Written by Dr. Eduardo Sanchez

American Heart AssociationNashville, TN – Familismo or familism. While many look to social psychologists to define this cultural characteristic, Latinos live it.

Our cultures of origin — Mexican, Puerto Rican, Salvadoran, Cuban, Colombian or other Spanish-speaking countries — are rooted in family, in connecting, helping each other become the best we can be, putting our children first and supporting each other through good times and bad.

Fruit preparation. (American Heart Association)

Fruit preparation. (American Heart Association)

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American Heart Association says Air pollution from Wildfires may ignite Heart Hazards

 

American Heart AssociationDallas, TX – Air pollution from wildfires may increase risk for cardiac arrests, and other acute heart problems, according to new research published in the Journal of the American Heart Association.

“While breathing wildfire smoke is linked to respiratory problems such as asthma, evidence of an association between wildfire smoke exposure and heart problems has been inconsistent,” said Anjali Haikerwal, B.Sc., M.B.B.S., M.P.H., study author and a doctoral candidate at the School of Public Health & Preventive Medicine at Monash University in Melbourne, Australia.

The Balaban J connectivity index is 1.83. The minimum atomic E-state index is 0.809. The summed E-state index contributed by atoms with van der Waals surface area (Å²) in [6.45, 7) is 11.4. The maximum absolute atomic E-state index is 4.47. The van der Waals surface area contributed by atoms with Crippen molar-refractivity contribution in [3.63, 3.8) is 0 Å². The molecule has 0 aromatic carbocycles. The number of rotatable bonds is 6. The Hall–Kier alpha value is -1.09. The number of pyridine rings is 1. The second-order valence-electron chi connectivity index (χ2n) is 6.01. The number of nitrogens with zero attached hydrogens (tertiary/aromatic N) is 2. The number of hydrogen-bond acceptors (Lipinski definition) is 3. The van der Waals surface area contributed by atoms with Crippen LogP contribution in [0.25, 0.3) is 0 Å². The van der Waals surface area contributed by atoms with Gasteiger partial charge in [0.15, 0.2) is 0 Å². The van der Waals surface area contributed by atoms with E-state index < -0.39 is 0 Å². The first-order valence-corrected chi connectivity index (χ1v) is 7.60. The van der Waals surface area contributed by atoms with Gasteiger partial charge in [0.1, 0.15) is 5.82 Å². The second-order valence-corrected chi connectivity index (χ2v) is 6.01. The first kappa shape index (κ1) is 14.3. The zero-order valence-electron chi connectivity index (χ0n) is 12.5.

Heart Illustration. (American Heart Association)

Heart Illustration. (American Heart Association)

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American Heart Association reports Uric Acid may lessen Women’s Disability after Stroke

 

American Heart AssociationDallas, TX – Uric acid – a chemical at high levels can lead to serious illness – may lessen women’s disability after stroke, according to new research in the American Heart Association’s journal Stroke.

High levels of uric acid can lead to kidney stones or the inflammatory arthritic condition known as gout and is linked with heart and vascular problems and diabetes.

FAST Stroke infographic. (American Heart Association) «Read the rest of this article»

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American Heart Association says Menopausal Women have lower risk of dying from Heart Attack than Men

 

American Heart AssociationDallas, TX – While menopause is commonly considered a risk factor for heart disease, menopausal women had a lower risk of dying from heart attack than men; however, this difference was less pronounced among blacks, according to research in the Journal of the American Heart Association.